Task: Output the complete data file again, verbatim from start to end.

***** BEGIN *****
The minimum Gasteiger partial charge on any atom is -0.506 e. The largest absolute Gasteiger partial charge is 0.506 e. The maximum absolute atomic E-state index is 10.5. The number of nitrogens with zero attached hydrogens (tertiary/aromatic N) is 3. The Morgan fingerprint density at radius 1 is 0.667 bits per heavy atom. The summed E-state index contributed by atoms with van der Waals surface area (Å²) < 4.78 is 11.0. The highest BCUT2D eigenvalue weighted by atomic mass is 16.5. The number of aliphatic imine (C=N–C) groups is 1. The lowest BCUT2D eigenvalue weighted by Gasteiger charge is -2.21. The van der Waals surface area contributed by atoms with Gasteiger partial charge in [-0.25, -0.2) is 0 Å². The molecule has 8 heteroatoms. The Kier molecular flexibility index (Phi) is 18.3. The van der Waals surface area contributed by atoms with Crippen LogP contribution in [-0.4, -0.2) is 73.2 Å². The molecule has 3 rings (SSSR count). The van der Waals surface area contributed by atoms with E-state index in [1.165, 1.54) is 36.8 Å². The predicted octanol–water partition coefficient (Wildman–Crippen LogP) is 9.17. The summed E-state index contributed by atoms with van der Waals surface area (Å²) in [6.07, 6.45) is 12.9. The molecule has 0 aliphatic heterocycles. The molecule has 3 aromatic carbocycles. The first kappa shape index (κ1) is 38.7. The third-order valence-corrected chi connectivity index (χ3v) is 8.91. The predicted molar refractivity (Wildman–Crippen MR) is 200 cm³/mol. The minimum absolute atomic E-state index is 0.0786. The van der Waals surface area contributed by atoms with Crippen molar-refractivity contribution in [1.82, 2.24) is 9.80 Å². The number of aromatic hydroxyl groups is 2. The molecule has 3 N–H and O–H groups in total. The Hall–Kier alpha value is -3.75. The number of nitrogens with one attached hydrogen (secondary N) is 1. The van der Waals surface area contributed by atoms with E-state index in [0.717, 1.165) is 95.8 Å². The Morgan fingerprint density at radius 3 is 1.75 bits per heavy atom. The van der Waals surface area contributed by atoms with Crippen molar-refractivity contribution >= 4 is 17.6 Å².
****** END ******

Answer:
The minimum Gasteiger partial charge on any atom is -0.506 e. The largest absolute Gasteiger partial charge is 0.506 e. The maximum absolute atomic E-state index is 10.5. The number of nitrogens with zero attached hydrogens (tertiary/aromatic N) is 3. The Morgan fingerprint density at radius 1 is 0.667 bits per heavy atom. The summed E-state index contributed by atoms with van der Waals surface area (Å²) < 4.78 is 11.0. The highest BCUT2D eigenvalue weighted by atomic mass is 16.5. The number of aliphatic imine (C=N–C) groups is 1. The lowest BCUT2D eigenvalue weighted by Gasteiger charge is -2.21. The van der Waals surface area contributed by atoms with Gasteiger partial charge in [-0.25, -0.2) is 0 Å². The molecule has 8 heteroatoms. The Kier molecular flexibility index (Phi) is 18.3. The van der Waals surface area contributed by atoms with Crippen LogP contribution in [-0.4, -0.2) is 73.2 Å². The molecule has 3 rings (SSSR count). The van der Waals surface area contributed by atoms with E-state index in [1.165, 1.54) is 36.8 Å². The predicted octanol–water partition coefficient (Wildman–Crippen LogP) is 9.17. The summed E-state index contributed by atoms with van der Waals surface area (Å²) in [6.07, 6.45) is 12.9. The molecule has 0 aliphatic heterocycles. The molecule has 3 aromatic carbocycles. The first kappa shape index (κ1) is 38.7. The third-order valence-corrected chi connectivity index (χ3v) is 8.91. The predicted molar refractivity (Wildman–Crippen MR) is 200 cm³/mol. The minimum absolute atomic E-state index is 0.0786. The van der Waals surface area contributed by atoms with Crippen molar-refractivity contribution in [1.82, 2.24) is 9.80 Å². The number of aromatic hydroxyl groups is 2. The molecule has 3 N–H and O–H groups in total. The Hall–Kier alpha value is -3.75. The number of nitrogens with one attached hydrogen (secondary N) is 1. The van der Waals surface area contributed by atoms with E-state index in [0.717, 1.165) is 95.8 Å². The Morgan fingerprint density at radius 3 is 1.75 bits per heavy atom. The van der Waals surface area contributed by atoms with Crippen molar-refractivity contribution >= 4 is 17.6 Å².